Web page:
Unusual Novel settings by Jean Henry Mead
Thanks for the invitation to visit your site today, Madison.
Selecting your novel's setting is important because it not only adds color to the plot, it serves as a secondary character. People against nature have created countless adventures, from Hemingway's Old Man and the Sea to Jack London's story, "To Build a Fire." Stranding someone in the middle of the Sahara Desert is far more intriguing than having a car stolen from a city street, so settings should be considered carefully.
My amateur sleuths travel in a motorhome around the West and the setting changes with each book. Although Dana Logan and Sarah Cafferty began solving murders in their California retirement village, Dana inherited her sister’s mansion in Wyoming, so the settings change considerably. Both 60-year-old widows are feisty and determined to get to the bottom of each mystery they encounter no matter their surroundings. In Diary of Murder, Logan and Cafferty are forced to drive through a Rocky Mountain blizzard in their motorhome, an experience I'd had years earlier. In Murder on the Interstate, they're caught in Arizona’s torrential rain when they discover the body of a young woman in her Mercedes convertible.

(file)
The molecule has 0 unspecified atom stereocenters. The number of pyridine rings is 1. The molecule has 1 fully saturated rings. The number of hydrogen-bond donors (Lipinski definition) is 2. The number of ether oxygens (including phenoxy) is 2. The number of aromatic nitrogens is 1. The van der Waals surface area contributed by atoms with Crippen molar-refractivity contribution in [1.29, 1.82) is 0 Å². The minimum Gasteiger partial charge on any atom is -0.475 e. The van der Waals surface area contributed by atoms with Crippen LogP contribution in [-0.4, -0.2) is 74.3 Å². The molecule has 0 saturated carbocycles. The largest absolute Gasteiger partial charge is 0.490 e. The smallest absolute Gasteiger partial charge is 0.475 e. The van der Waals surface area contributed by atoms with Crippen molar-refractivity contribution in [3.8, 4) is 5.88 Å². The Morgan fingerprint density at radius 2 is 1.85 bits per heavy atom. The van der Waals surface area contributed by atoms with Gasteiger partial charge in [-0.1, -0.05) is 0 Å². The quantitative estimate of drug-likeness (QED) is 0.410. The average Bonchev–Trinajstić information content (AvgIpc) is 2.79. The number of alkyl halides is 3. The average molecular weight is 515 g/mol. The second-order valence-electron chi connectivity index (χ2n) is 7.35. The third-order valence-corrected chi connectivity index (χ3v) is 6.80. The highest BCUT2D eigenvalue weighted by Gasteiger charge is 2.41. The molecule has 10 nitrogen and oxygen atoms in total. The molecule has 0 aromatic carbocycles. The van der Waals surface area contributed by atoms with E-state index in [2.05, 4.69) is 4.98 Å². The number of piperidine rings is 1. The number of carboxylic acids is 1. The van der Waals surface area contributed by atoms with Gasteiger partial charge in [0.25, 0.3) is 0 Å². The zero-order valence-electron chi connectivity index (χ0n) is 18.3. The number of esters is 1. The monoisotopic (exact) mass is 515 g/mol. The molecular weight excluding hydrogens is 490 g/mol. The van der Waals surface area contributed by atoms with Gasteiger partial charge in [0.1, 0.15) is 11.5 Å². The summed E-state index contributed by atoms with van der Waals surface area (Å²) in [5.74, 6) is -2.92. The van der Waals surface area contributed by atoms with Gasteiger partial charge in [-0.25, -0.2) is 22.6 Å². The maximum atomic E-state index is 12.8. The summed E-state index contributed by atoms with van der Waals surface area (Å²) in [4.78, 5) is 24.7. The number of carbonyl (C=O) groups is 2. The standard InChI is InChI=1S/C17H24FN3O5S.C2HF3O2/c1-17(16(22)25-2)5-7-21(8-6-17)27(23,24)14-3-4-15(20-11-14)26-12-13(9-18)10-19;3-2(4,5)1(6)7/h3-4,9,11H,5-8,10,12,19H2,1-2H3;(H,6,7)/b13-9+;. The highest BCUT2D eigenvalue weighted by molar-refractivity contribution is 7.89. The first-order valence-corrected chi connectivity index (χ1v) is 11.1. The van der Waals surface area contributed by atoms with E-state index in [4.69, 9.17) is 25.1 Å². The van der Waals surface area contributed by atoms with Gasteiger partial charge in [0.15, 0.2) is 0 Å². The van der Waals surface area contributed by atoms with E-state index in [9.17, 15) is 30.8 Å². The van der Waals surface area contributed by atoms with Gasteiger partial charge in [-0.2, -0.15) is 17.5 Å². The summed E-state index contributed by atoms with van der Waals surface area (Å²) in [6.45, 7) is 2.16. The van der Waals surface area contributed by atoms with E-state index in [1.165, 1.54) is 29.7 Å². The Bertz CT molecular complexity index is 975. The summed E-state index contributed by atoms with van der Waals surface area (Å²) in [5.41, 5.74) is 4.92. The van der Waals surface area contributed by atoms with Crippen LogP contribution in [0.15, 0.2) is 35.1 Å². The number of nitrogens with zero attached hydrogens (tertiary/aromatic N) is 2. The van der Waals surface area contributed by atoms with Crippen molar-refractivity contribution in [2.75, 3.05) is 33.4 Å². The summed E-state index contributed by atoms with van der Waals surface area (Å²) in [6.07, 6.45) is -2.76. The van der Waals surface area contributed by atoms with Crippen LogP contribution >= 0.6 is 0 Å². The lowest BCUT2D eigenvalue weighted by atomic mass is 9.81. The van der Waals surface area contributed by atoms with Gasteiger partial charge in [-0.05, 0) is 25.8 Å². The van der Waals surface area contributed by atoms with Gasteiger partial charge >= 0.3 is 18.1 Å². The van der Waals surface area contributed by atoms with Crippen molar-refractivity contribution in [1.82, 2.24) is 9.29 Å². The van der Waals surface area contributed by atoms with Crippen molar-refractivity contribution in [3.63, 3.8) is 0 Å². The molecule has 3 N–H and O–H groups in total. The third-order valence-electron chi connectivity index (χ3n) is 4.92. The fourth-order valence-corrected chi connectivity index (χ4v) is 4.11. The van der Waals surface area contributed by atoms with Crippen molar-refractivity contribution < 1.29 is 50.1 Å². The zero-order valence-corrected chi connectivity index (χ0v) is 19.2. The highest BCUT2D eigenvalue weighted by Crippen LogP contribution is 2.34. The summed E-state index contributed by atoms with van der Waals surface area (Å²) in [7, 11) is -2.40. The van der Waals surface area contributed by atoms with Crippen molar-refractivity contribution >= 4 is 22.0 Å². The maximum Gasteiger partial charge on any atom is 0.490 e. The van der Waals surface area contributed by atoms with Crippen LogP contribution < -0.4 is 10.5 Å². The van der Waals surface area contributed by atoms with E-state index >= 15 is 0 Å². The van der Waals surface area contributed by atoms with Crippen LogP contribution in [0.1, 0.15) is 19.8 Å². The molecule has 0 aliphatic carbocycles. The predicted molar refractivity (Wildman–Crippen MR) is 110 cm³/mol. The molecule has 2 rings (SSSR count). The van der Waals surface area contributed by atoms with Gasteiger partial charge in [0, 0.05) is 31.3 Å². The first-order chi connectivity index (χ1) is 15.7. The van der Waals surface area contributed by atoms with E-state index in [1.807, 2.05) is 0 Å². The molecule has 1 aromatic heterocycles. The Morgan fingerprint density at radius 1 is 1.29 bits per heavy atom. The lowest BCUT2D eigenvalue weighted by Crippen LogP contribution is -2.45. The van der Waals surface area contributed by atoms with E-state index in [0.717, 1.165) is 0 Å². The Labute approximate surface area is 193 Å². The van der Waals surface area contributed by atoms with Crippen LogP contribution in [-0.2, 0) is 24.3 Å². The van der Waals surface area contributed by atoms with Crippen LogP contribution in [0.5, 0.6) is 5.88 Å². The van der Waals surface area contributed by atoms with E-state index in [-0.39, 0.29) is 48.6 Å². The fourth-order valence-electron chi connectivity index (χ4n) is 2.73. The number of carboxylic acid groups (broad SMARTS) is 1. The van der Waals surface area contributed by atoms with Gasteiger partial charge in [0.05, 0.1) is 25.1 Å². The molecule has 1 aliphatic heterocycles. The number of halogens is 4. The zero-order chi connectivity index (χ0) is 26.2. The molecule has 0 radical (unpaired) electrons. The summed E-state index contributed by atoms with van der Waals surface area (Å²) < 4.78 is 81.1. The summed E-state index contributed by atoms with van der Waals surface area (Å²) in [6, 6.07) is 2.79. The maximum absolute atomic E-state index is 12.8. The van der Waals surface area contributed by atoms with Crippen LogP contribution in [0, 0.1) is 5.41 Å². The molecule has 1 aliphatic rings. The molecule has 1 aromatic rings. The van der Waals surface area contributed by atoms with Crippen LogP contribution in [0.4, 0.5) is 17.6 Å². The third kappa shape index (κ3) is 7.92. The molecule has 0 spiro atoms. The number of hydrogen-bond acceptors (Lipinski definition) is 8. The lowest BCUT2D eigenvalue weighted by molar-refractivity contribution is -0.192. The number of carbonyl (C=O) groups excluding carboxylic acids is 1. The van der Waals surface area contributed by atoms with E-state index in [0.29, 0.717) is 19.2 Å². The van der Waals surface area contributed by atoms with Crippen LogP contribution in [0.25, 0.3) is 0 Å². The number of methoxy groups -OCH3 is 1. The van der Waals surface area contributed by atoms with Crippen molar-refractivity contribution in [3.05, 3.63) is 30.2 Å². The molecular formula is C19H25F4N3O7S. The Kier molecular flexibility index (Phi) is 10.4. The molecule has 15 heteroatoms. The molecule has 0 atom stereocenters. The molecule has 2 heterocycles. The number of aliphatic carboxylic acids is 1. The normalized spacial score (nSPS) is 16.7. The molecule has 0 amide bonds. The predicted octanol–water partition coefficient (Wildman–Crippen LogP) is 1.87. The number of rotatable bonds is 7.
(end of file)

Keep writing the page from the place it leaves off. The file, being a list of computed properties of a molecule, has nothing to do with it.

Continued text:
In my fourth and most recent novel, Gray Wolf Mountain, the setting is Wyoming’s Laramie Mountains, an area I know well because I live there. I also set a children’s mystery, Ghost of Crimson Dawn, on our ranch for the Hamilton Kids’ mystery series. The mountains provide countless possibilities for murder and is the backdrop for a mystery which includes the unwarranted killings of wolves by trigger-happy hunters. I researched the problem in Wyoming, and was shocked to learn that the situation exists in other states as well as Canada. The wolves are shot en masse from helicopters in the Yukon to increase the Caribou herd to 100,000, solely for the benefit of big game hunters. The Yukon is a setting that few writers have ventured to write about, with the notable exception of Jack London.
My themes usually encompass social problems and I incorporate humor and a little romance to prevent the storyline from becoming dreary. By setting each plot in an unusual area, the plot hopefully enhances reader awareness and interest by educating as well as entertaining.
Gray Wolf Mountain is available in print and on Kindle. A copy will be given away December 11 to a visitor who leaves a comment at my various blog tour stops.
Bio: Jean Henry Mead is the author of 18 books, nearly half of them novels which include the Logan and Cafferty mystery/suspense series, Hamilton Kids’ mysteries, books of interviews and western history, one of which served as a college textbook. She’s also a national award-winning photojournalist published domestically as well as abroad. Among her other positions, she served as news, magazine and small press editor.